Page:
Setting appropriate prices is one of the trickiest aspects of doing business for any size outfit, but the risks you assume by pricing incorrectly are even more significant when you’re an entrepreneur. Set prices too low and you could erode your business’s financial viability. Price too high, and you could fold because of low demand before you ever get a chance to succeed.
Here are a few “honesty” spot checks to consider when evaluating whether the prices you’ve established are justified.
You know your pressing business goals and the minimum price needed to reach them
Before you focus on price alone, arrive at a clear objective for your overall business strategy at this point in its life cycle (understanding that your goals will change as your business grows).
If you’ve been in business awhile and feel confident in your cash flow, you may indeed be willing to sell less, in the name of more profit. If you’re a new business and have invested in considerable money in hiring staff, obtaining inventory or equipment, and establishing an online or physical presence, it may be critical that you price your goods to sell – even if that means accepting slimmer profit margins in the short term. If the latter is your reality, a “cost-plus” pricing strategy can help to evaluate the baseline price you can accept considering the “real” costs you pay to acquire a good or deliver a service, and the indirect operating costs you absorb to do business.
You know how you stack up to your competitors
Your prices are appropriate to the extent your customers perceive value; much of that is derived by the expectations set in the marketplace by your competitors. For that reason, it’s important to know what your competitors charge for the same or similar products you offer – but not so that you can undercut their price. Instead, evaluate the sum of your competitors’ pricing strategies compared to their value propositions, including service and return policies, satisfaction guarantees, delivery times and free shipping. Using that information, focus on how you can offer a price that remains competitive with the rest of the marketplace, but promises even more value in a tangible and meaningful way to the customer, which may even include expressing the dollar amount that “add on” represents, in your marketing messages.
You’re willing to walk away
One of the most gratifying aspects of being an entrepreneur may be the ability to decide what your time and effort is worth; the amount you arrive at is essentially reflected in your pricing. If there’s a finite profit percentage expressed through your prices, or an hourly rate you’re not willing to compromise to increase sales, attract customers, or win more projects, that’s your entrepreneurial right, provided you’re comfortable with the level of business you are generating from your pricing model as it stands.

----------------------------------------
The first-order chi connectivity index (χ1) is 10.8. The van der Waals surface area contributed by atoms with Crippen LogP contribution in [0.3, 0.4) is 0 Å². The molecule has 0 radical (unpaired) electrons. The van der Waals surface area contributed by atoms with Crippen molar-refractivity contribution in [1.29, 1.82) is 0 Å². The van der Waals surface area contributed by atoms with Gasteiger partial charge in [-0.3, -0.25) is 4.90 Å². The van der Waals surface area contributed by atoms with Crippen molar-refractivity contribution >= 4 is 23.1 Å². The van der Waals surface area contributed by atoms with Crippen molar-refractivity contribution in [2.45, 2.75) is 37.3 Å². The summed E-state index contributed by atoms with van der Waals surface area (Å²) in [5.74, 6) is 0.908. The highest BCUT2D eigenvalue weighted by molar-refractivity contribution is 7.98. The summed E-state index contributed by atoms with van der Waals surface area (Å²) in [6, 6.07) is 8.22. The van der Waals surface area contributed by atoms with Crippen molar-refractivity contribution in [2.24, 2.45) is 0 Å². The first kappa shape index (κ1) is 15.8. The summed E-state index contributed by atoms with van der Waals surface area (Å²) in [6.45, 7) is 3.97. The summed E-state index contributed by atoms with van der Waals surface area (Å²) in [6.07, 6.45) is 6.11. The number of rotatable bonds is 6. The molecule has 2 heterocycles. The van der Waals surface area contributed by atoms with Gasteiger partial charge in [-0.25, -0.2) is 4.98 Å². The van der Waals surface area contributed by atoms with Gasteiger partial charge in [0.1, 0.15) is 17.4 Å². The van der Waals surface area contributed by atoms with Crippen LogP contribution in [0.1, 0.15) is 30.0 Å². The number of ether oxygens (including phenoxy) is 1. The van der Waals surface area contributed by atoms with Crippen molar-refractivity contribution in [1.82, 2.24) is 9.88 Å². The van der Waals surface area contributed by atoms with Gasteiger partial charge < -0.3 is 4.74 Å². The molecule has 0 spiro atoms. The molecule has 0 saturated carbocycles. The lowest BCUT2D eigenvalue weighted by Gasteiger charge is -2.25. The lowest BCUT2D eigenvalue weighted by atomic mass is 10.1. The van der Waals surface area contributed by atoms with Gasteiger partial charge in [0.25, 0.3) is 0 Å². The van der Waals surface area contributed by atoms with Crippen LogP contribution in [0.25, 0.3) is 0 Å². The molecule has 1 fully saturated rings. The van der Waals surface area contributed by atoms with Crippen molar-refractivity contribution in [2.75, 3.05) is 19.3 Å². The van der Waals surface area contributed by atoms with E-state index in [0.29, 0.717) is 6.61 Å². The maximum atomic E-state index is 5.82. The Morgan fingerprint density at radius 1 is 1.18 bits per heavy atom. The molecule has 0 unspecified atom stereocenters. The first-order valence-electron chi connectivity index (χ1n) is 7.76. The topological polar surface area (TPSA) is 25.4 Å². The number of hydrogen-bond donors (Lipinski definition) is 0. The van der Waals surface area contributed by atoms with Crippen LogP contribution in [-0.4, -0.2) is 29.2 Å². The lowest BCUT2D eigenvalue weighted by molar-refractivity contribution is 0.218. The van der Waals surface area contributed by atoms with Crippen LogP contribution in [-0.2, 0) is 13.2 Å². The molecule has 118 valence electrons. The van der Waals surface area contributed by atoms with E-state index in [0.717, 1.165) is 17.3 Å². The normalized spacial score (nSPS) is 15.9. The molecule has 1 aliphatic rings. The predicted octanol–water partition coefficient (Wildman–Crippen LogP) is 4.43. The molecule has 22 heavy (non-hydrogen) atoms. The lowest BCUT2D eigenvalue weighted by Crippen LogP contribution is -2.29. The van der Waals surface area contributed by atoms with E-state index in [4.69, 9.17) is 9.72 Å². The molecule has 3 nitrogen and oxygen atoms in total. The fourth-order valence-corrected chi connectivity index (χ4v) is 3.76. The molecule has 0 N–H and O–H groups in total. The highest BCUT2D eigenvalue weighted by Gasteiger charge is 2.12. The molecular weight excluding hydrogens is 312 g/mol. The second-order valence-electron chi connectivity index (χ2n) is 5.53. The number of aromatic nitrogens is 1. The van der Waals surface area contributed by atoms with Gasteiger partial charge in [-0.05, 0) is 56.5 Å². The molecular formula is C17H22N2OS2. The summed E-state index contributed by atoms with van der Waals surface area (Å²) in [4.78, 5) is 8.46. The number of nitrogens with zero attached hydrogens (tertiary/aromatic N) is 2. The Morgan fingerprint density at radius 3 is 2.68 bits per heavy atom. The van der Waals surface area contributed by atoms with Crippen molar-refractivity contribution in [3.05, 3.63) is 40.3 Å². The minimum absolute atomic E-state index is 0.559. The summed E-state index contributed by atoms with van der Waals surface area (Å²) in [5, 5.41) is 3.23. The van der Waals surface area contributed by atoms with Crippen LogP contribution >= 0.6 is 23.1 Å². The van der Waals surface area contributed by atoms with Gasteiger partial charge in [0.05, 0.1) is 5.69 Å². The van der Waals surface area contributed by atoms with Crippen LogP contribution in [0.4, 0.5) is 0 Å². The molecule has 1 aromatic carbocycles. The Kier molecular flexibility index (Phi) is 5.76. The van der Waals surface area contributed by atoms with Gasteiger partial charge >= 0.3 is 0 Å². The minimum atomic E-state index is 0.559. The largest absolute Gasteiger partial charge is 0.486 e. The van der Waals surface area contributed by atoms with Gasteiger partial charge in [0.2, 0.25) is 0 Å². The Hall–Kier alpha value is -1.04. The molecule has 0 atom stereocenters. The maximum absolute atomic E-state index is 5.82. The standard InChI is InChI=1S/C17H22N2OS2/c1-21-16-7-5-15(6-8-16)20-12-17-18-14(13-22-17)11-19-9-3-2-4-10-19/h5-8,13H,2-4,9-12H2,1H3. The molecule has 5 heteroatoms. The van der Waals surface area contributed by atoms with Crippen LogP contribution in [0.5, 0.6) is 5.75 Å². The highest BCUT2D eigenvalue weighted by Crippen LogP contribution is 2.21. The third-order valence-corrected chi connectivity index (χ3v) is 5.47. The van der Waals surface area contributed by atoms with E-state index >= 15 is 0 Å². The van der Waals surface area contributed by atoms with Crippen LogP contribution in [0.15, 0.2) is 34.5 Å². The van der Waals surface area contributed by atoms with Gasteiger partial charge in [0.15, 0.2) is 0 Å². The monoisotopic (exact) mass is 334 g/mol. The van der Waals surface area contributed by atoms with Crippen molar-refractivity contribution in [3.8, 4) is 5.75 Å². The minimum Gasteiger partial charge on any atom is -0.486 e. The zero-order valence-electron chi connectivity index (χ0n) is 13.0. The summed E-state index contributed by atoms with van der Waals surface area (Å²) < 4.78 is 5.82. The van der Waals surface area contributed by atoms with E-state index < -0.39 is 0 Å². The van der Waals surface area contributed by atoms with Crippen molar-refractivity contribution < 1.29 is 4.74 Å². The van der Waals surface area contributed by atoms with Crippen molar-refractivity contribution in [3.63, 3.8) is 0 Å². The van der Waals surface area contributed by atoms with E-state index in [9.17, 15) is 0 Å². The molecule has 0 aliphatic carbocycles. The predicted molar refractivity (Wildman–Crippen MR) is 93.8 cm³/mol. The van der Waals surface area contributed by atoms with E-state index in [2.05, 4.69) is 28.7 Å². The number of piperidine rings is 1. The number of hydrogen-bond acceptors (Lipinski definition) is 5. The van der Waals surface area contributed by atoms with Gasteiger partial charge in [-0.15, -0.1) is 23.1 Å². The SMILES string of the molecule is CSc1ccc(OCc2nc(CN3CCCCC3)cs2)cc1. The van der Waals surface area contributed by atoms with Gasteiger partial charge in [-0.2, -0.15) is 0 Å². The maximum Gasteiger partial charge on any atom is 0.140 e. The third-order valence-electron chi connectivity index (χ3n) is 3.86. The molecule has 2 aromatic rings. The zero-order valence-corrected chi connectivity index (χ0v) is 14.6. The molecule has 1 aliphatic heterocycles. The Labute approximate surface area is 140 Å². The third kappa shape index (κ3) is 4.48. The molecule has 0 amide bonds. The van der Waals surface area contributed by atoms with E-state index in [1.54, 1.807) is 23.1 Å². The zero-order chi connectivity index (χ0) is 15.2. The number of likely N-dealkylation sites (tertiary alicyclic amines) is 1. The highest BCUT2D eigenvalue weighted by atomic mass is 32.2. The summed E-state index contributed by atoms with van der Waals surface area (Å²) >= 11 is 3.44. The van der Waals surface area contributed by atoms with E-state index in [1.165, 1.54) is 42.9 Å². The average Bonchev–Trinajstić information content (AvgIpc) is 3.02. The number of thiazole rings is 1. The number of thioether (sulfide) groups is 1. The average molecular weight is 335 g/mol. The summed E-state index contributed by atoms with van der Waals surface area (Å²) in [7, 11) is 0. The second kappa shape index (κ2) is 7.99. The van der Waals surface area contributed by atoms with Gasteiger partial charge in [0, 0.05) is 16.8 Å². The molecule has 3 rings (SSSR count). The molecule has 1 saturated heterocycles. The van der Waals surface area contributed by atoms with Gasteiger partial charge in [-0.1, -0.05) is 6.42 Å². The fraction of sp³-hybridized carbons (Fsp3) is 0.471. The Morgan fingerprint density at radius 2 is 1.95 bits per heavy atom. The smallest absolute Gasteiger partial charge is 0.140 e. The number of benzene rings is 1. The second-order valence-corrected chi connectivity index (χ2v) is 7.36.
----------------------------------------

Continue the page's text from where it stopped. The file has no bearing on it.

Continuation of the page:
If you do wish to expand, however, you may need to take a “test and learn” approach to the market, by experimenting with ways to test enhance market perception of your prices, with limited-time offers, discounts, and/or bundled services or goods that can boost a value-proposition, beyond dollars and cents.
You’ve realized as many efficiencies as you can
When you uncover ways to “work smarter” (either by expending less time and effort, or by securing goods at a lower hard cost, in the sense of price, and the resource expenses involved in procurement) you stand to make more profit. Ultimately, those monetary impacts may be far more significant than passing the profitability burden onto customers. While monitoring your monthly profitability is a key aspect to arriving at a sustainable pricing model, your operational efficiencies are just as important in your path to profitability.
Despite the many pricing models that exist for businesses to use as a guide to structuring an optimal business model, the value of your service is really a matter of subjective perception – among your clients, and as it relates to the state of your business and your goals for it, at any given time. By identifying what you hope to achieve in the short and long term, and how your business offering compares to the many options customers have to choose from, you can determine if your pricing model is justified based on how it’s delivering on your unique objectives.
About the Author: Kristen Gramigna is Chief Marketing Officer for BluePay, a firm that helps new and small businesses accept and process credit card payments. She brings more than 15 years of experience in the bankcard industry in direct sales, sales management, and marketing to the company and also serves on its Board of Directors.